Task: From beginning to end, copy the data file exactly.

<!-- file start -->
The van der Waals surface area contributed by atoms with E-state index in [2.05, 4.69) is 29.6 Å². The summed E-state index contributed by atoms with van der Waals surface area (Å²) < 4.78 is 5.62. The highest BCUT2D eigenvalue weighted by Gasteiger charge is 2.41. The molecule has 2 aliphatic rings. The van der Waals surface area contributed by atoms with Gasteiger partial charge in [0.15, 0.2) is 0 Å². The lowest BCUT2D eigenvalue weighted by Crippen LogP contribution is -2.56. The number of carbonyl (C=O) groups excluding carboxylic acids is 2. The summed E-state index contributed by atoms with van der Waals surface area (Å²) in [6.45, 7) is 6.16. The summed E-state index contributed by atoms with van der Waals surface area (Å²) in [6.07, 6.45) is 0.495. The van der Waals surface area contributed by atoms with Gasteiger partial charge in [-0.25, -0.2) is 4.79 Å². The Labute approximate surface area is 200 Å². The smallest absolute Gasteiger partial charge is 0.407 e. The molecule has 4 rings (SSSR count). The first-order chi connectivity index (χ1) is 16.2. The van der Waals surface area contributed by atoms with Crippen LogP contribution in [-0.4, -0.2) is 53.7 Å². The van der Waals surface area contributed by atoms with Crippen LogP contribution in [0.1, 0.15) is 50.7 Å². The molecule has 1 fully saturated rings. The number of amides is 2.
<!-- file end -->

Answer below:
The van der Waals surface area contributed by atoms with E-state index in [2.05, 4.69) is 29.6 Å². The summed E-state index contributed by atoms with van der Waals surface area (Å²) < 4.78 is 5.62. The highest BCUT2D eigenvalue weighted by Gasteiger charge is 2.41. The molecule has 2 aliphatic rings. The van der Waals surface area contributed by atoms with Gasteiger partial charge in [0.15, 0.2) is 0 Å². The lowest BCUT2D eigenvalue weighted by Crippen LogP contribution is -2.56. The number of carbonyl (C=O) groups excluding carboxylic acids is 2. The summed E-state index contributed by atoms with van der Waals surface area (Å²) in [6.45, 7) is 6.16. The summed E-state index contributed by atoms with van der Waals surface area (Å²) in [6.07, 6.45) is 0.495. The van der Waals surface area contributed by atoms with Gasteiger partial charge in [-0.25, -0.2) is 4.79 Å². The Labute approximate surface area is 200 Å². The smallest absolute Gasteiger partial charge is 0.407 e. The molecule has 4 rings (SSSR count). The first-order chi connectivity index (χ1) is 16.2. The van der Waals surface area contributed by atoms with Crippen LogP contribution in [-0.4, -0.2) is 53.7 Å². The van der Waals surface area contributed by atoms with Crippen LogP contribution in [0.1, 0.15) is 50.7 Å². The molecule has 1 fully saturated rings. The number of amides is 2.